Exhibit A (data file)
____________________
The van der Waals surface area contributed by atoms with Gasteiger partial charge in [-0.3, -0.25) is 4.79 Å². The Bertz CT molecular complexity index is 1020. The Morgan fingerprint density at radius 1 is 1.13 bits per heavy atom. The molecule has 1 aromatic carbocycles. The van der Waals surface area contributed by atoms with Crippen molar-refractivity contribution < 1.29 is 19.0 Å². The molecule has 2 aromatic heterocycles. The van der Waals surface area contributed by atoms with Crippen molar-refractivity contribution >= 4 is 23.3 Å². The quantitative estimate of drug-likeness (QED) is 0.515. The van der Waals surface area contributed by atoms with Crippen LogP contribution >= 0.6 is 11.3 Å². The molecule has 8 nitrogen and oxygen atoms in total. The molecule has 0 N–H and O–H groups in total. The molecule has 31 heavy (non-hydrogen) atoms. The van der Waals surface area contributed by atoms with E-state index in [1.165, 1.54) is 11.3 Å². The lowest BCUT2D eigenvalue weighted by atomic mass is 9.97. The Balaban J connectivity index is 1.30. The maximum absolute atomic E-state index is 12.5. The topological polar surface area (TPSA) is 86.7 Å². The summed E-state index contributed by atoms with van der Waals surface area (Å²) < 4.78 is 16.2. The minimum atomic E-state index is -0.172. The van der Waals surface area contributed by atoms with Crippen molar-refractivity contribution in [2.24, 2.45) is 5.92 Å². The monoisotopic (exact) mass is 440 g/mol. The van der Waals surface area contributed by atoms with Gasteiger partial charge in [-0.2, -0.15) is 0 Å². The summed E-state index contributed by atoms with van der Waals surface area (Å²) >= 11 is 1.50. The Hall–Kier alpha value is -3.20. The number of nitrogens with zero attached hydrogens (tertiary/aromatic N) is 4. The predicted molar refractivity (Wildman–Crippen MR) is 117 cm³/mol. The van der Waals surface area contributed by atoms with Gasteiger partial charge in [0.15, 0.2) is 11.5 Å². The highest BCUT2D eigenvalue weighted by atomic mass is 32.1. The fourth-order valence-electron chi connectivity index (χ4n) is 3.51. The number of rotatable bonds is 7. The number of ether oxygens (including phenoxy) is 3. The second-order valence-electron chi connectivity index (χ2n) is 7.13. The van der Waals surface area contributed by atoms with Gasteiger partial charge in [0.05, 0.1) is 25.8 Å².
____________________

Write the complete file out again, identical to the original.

The van der Waals surface area contributed by atoms with Gasteiger partial charge in [-0.3, -0.25) is 4.79 Å². The Bertz CT molecular complexity index is 1020. The Morgan fingerprint density at radius 1 is 1.13 bits per heavy atom. The molecule has 1 aromatic carbocycles. The van der Waals surface area contributed by atoms with Crippen molar-refractivity contribution < 1.29 is 19.0 Å². The molecule has 2 aromatic heterocycles. The van der Waals surface area contributed by atoms with Crippen molar-refractivity contribution >= 4 is 23.3 Å². The quantitative estimate of drug-likeness (QED) is 0.515. The van der Waals surface area contributed by atoms with Crippen LogP contribution >= 0.6 is 11.3 Å². The molecule has 8 nitrogen and oxygen atoms in total. The molecule has 0 N–H and O–H groups in total. The molecule has 31 heavy (non-hydrogen) atoms. The van der Waals surface area contributed by atoms with E-state index in [1.165, 1.54) is 11.3 Å². The lowest BCUT2D eigenvalue weighted by atomic mass is 9.97. The Balaban J connectivity index is 1.30. The maximum absolute atomic E-state index is 12.5. The topological polar surface area (TPSA) is 86.7 Å². The summed E-state index contributed by atoms with van der Waals surface area (Å²) < 4.78 is 16.2. The minimum atomic E-state index is -0.172. The van der Waals surface area contributed by atoms with Crippen molar-refractivity contribution in [2.24, 2.45) is 5.92 Å². The monoisotopic (exact) mass is 440 g/mol. The van der Waals surface area contributed by atoms with Gasteiger partial charge in [-0.2, -0.15) is 0 Å². The summed E-state index contributed by atoms with van der Waals surface area (Å²) >= 11 is 1.50. The Hall–Kier alpha value is -3.20. The number of nitrogens with zero attached hydrogens (tertiary/aromatic N) is 4. The predicted molar refractivity (Wildman–Crippen MR) is 117 cm³/mol. The van der Waals surface area contributed by atoms with Gasteiger partial charge in [0.15, 0.2) is 11.5 Å². The highest BCUT2D eigenvalue weighted by atomic mass is 32.1. The fourth-order valence-electron chi connectivity index (χ4n) is 3.51. The number of rotatable bonds is 7. The number of ether oxygens (including phenoxy) is 3. The second-order valence-electron chi connectivity index (χ2n) is 7.13. The van der Waals surface area contributed by atoms with Gasteiger partial charge in [0.05, 0.1) is 25.8 Å².